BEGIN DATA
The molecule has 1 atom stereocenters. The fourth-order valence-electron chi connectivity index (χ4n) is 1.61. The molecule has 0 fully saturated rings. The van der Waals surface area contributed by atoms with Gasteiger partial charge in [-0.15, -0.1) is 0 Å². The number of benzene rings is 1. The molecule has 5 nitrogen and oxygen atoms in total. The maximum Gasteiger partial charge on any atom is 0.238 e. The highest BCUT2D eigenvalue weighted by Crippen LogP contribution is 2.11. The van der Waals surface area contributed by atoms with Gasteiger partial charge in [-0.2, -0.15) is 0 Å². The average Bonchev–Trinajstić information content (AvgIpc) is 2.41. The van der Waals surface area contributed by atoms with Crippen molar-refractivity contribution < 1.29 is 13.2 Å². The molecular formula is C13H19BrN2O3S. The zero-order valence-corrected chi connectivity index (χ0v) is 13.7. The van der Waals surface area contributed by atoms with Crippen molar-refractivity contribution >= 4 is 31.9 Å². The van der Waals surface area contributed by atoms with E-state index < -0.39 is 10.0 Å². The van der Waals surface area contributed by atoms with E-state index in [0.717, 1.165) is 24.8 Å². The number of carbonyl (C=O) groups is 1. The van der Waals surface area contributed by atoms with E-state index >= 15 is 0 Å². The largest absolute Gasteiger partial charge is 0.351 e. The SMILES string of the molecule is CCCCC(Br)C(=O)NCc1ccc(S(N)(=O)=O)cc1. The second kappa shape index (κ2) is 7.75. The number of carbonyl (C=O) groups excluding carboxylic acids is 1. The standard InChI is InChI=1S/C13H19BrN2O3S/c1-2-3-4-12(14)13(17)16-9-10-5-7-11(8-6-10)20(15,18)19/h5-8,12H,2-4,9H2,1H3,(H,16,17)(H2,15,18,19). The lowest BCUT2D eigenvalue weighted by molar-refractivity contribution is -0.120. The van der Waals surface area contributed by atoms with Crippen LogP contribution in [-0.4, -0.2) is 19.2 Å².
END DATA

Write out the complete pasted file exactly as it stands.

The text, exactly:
The molecule has 1 atom stereocenters. The fourth-order valence-electron chi connectivity index (χ4n) is 1.61. The molecule has 0 fully saturated rings. The van der Waals surface area contributed by atoms with Gasteiger partial charge in [-0.15, -0.1) is 0 Å². The number of benzene rings is 1. The molecule has 5 nitrogen and oxygen atoms in total. The maximum Gasteiger partial charge on any atom is 0.238 e. The highest BCUT2D eigenvalue weighted by Crippen LogP contribution is 2.11. The van der Waals surface area contributed by atoms with Gasteiger partial charge in [-0.2, -0.15) is 0 Å². The average Bonchev–Trinajstić information content (AvgIpc) is 2.41. The van der Waals surface area contributed by atoms with Crippen molar-refractivity contribution < 1.29 is 13.2 Å². The molecular formula is C13H19BrN2O3S. The zero-order valence-corrected chi connectivity index (χ0v) is 13.7. The van der Waals surface area contributed by atoms with Crippen molar-refractivity contribution >= 4 is 31.9 Å². The van der Waals surface area contributed by atoms with E-state index < -0.39 is 10.0 Å². The van der Waals surface area contributed by atoms with E-state index in [0.717, 1.165) is 24.8 Å². The number of carbonyl (C=O) groups is 1. The van der Waals surface area contributed by atoms with E-state index >= 15 is 0 Å². The largest absolute Gasteiger partial charge is 0.351 e. The SMILES string of the molecule is CCCCC(Br)C(=O)NCc1ccc(S(N)(=O)=O)cc1. The second kappa shape index (κ2) is 7.75. The number of carbonyl (C=O) groups excluding carboxylic acids is 1. The standard InChI is InChI=1S/C13H19BrN2O3S/c1-2-3-4-12(14)13(17)16-9-10-5-7-11(8-6-10)20(15,18)19/h5-8,12H,2-4,9H2,1H3,(H,16,17)(H2,15,18,19). The lowest BCUT2D eigenvalue weighted by molar-refractivity contribution is -0.120. The van der Waals surface area contributed by atoms with Crippen LogP contribution in [-0.4, -0.2) is 19.2 Å².